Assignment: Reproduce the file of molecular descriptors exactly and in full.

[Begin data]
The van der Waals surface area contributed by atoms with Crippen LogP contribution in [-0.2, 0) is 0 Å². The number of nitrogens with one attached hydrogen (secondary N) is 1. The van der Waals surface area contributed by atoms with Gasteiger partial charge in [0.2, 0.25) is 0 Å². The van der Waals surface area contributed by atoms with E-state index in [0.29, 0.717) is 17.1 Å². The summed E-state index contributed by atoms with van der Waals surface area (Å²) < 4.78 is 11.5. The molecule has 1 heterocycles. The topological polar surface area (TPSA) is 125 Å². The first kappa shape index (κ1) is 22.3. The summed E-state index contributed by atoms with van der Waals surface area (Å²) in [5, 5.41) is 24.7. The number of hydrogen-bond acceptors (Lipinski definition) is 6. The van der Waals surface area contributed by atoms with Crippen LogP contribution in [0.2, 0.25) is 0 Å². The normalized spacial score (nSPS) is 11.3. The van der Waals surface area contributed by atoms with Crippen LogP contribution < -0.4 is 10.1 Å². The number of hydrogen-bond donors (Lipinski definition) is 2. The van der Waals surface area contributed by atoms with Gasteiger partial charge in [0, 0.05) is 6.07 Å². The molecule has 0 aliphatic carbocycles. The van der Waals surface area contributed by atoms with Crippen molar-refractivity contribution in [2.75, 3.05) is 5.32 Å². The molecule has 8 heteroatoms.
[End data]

The van der Waals surface area contributed by atoms with Crippen LogP contribution in [-0.2, 0) is 0 Å². The number of nitrogens with one attached hydrogen (secondary N) is 1. The van der Waals surface area contributed by atoms with Gasteiger partial charge in [0.2, 0.25) is 0 Å². The van der Waals surface area contributed by atoms with E-state index in [0.29, 0.717) is 17.1 Å². The summed E-state index contributed by atoms with van der Waals surface area (Å²) < 4.78 is 11.5. The molecule has 1 heterocycles. The topological polar surface area (TPSA) is 125 Å². The first kappa shape index (κ1) is 22.3. The summed E-state index contributed by atoms with van der Waals surface area (Å²) in [5, 5.41) is 24.7. The number of hydrogen-bond acceptors (Lipinski definition) is 6. The van der Waals surface area contributed by atoms with Crippen LogP contribution in [0.2, 0.25) is 0 Å². The normalized spacial score (nSPS) is 11.3. The van der Waals surface area contributed by atoms with Crippen LogP contribution < -0.4 is 10.1 Å². The number of hydrogen-bond donors (Lipinski definition) is 2. The van der Waals surface area contributed by atoms with Gasteiger partial charge in [0, 0.05) is 6.07 Å². The molecule has 0 aliphatic carbocycles. The van der Waals surface area contributed by atoms with Crippen molar-refractivity contribution in [2.75, 3.05) is 5.32 Å². The molecule has 8 heteroatoms.